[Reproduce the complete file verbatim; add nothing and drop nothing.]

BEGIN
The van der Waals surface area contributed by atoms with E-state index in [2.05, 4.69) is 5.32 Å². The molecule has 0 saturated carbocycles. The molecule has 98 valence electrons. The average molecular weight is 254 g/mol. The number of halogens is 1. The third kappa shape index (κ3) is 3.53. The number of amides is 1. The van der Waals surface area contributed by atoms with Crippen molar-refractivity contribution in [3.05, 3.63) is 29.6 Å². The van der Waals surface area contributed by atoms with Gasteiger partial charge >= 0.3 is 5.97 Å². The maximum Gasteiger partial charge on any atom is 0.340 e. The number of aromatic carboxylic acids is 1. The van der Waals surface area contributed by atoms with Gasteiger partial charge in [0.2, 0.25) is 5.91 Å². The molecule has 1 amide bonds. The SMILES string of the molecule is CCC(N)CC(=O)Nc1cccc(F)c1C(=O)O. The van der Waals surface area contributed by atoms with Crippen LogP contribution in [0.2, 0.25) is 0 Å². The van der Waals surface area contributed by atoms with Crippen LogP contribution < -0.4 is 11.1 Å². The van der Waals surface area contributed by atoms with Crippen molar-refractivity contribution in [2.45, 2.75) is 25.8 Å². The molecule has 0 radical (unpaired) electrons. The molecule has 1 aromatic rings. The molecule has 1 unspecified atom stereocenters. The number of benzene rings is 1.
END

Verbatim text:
The van der Waals surface area contributed by atoms with E-state index in [2.05, 4.69) is 5.32 Å². The molecule has 0 saturated carbocycles. The molecule has 98 valence electrons. The average molecular weight is 254 g/mol. The number of halogens is 1. The third kappa shape index (κ3) is 3.53. The number of amides is 1. The van der Waals surface area contributed by atoms with Crippen molar-refractivity contribution in [3.05, 3.63) is 29.6 Å². The van der Waals surface area contributed by atoms with Gasteiger partial charge >= 0.3 is 5.97 Å². The maximum Gasteiger partial charge on any atom is 0.340 e. The number of aromatic carboxylic acids is 1. The van der Waals surface area contributed by atoms with Gasteiger partial charge in [0.2, 0.25) is 5.91 Å². The molecule has 1 amide bonds. The SMILES string of the molecule is CCC(N)CC(=O)Nc1cccc(F)c1C(=O)O. The van der Waals surface area contributed by atoms with Crippen LogP contribution in [0.2, 0.25) is 0 Å². The van der Waals surface area contributed by atoms with Crippen LogP contribution < -0.4 is 11.1 Å². The van der Waals surface area contributed by atoms with Crippen molar-refractivity contribution in [2.45, 2.75) is 25.8 Å². The molecule has 0 radical (unpaired) electrons. The molecule has 1 aromatic rings. The molecule has 1 unspecified atom stereocenters. The number of benzene rings is 1.